Included in discussion of the media mock-bracket exercise held by the NCAA last week has been the usual chatter about using more advanced methods in the selection room. I went on record last season with my thoughts on the process – those remain unchanged, so no need to repeat them here.
My point today is that it’s foolish to expect the committee to readily adopt a new methodology. When one looks at how tempo-free stats have been accepted by various groups involved in the game (coaches, fans, media, and the committee), there’s a connection between those that embraced it first and their incentive to do so. Let’s look at each group individually.
1) Coaches. Even before there were web sites displaying this information, a handful of coaching staffs had their own ways to calculate things like offensive and defensive efficiency. And it figures, since they have the most incentive to adopt more sophisticated analysis techiniques.
Without a more thorough understanding of the strengths and weaknesses of their opponents, coaches can’t prepare their team as well as they otherwise could. This could lead to worse performance, which in the extreme could lead to a loss of a job. There’s a lot of incentive here, and so it’s no surprise that this information is now used in some way by a majority of coaching staffs.
2) Fans. Fans have a diverse (and sometimes perverse) set of incentives. But for the analytical ones out there, more sophisticated information can be useful in understanding the game and anticipating what factors will affect the future of their team. It’s not for everyone, but for some this stuff was embraced fairly quickly.
3) Media. The media has little incentive to run with new metrics unless they have an audience. Even now that there is an audience, it is rather limited. For that reason, you tend to see the usage of this info confined to Luke Winn, Andy Glockner, and blogs. It has made its way into the TV side in limited doses, but really, there’s no incentive for Seth Davis or Greg Anthony to embrace rebounding percentages. It would only confuse the majority of their audience.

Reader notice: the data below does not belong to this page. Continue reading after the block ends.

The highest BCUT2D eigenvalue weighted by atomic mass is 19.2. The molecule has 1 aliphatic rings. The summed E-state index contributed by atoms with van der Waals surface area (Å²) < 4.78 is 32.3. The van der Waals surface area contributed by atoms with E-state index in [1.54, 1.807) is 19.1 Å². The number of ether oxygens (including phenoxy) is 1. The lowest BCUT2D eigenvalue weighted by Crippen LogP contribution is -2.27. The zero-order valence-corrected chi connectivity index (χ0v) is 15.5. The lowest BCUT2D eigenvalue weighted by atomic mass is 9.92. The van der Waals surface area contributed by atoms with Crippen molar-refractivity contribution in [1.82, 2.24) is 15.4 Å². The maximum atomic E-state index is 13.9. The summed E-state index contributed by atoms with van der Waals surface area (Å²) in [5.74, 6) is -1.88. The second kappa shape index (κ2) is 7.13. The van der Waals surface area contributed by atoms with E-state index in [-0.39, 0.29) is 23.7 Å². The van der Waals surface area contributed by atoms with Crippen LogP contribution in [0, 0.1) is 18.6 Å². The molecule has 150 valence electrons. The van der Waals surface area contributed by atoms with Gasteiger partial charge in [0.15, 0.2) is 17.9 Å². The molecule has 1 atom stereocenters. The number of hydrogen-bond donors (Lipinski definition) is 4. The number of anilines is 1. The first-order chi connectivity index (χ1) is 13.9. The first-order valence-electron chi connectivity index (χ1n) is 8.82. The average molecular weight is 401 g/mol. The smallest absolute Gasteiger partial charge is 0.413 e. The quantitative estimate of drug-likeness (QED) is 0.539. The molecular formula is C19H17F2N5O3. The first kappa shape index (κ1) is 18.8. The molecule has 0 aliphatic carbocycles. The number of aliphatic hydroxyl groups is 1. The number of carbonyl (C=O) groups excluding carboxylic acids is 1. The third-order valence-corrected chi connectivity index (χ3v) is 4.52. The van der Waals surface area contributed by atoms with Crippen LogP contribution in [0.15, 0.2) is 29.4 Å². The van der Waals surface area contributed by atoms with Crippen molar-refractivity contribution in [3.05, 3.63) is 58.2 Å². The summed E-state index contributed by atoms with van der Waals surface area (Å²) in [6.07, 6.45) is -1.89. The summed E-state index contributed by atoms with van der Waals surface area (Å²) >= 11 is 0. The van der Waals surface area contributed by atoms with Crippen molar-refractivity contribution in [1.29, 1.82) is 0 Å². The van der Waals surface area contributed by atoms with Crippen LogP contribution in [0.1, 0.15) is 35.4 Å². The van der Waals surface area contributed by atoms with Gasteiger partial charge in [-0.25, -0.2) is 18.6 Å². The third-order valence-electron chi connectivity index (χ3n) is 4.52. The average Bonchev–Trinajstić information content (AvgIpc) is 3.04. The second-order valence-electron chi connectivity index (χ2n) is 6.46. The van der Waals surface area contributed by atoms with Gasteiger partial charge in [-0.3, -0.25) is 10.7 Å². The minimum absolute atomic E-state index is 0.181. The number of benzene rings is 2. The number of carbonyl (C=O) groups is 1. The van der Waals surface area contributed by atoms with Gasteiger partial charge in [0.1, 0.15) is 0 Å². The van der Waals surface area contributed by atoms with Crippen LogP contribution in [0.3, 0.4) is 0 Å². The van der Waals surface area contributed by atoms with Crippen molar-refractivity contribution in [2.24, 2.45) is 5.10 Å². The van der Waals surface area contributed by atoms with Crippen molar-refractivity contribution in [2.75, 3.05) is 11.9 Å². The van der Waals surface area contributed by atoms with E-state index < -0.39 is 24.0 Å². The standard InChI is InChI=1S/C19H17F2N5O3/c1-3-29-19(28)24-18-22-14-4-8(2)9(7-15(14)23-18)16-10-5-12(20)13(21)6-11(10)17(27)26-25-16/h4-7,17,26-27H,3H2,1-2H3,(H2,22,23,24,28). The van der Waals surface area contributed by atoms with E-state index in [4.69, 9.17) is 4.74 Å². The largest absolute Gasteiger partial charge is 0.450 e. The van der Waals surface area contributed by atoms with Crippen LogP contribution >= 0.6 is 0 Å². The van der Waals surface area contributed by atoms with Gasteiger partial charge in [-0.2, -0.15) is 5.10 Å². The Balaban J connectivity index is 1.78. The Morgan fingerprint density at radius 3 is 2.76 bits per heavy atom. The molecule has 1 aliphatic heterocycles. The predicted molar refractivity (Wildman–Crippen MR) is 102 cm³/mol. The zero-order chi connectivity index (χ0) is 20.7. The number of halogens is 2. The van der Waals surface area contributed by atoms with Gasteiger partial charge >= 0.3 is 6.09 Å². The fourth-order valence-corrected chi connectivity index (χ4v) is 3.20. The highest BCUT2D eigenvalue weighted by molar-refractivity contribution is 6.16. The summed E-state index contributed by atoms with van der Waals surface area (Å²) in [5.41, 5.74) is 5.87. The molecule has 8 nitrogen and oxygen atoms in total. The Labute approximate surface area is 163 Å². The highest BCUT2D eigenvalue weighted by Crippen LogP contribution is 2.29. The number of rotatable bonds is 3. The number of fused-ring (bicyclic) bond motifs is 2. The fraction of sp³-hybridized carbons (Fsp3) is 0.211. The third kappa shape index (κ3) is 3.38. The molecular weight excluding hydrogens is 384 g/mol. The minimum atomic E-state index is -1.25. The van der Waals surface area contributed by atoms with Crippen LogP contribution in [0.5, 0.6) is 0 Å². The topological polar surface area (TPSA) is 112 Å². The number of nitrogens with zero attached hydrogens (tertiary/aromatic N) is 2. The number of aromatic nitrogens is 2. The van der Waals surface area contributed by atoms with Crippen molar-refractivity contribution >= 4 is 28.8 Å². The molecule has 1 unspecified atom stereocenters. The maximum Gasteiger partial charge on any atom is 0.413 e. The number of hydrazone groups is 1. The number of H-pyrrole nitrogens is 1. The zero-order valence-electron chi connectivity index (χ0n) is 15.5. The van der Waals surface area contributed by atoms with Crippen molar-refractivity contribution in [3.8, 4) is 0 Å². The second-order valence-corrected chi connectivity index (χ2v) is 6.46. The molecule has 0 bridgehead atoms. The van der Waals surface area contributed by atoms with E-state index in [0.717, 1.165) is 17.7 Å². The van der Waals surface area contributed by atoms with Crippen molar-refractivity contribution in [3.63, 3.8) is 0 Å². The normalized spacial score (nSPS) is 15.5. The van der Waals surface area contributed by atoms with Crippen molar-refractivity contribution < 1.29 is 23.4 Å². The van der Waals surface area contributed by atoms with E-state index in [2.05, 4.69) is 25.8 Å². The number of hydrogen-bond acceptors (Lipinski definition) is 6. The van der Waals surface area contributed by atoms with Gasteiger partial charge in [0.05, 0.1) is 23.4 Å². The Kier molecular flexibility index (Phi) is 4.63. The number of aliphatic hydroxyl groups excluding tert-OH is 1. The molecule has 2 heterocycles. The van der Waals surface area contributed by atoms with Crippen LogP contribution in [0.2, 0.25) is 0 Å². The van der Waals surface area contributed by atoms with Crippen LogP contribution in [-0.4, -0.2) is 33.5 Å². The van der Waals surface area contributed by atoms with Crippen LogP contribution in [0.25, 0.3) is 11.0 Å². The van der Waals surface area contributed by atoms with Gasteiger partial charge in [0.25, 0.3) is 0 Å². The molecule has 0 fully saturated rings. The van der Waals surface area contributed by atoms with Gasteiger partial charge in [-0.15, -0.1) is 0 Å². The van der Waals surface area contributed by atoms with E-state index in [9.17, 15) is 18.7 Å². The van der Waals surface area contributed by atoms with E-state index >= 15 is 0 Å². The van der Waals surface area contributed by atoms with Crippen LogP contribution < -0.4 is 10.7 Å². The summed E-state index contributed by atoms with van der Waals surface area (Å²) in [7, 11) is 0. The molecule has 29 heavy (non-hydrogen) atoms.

4) Basketball Committee. One could say that they have the incentive of making a better-seeded and selected tournament, but I don’t think that’s a powerful incentive at all. People will watch the tournament no matter what. Coaches and fans will complain about their teams’ seeding or lack of selection regardless. Thinking outside the box is, in general, not a part of college administrators’ DNA, so I don’t think it’s reasonable to expect a voluntary effort here, either.
I’m not exactly sure what would provide the impetus for the Basketball Committee to broaden its horizon from the RPI and the eye test to something more robust. Eventually, people will be appointed to the basketball committee that have experience with more advanced methods of evaluating teams. That will be a while.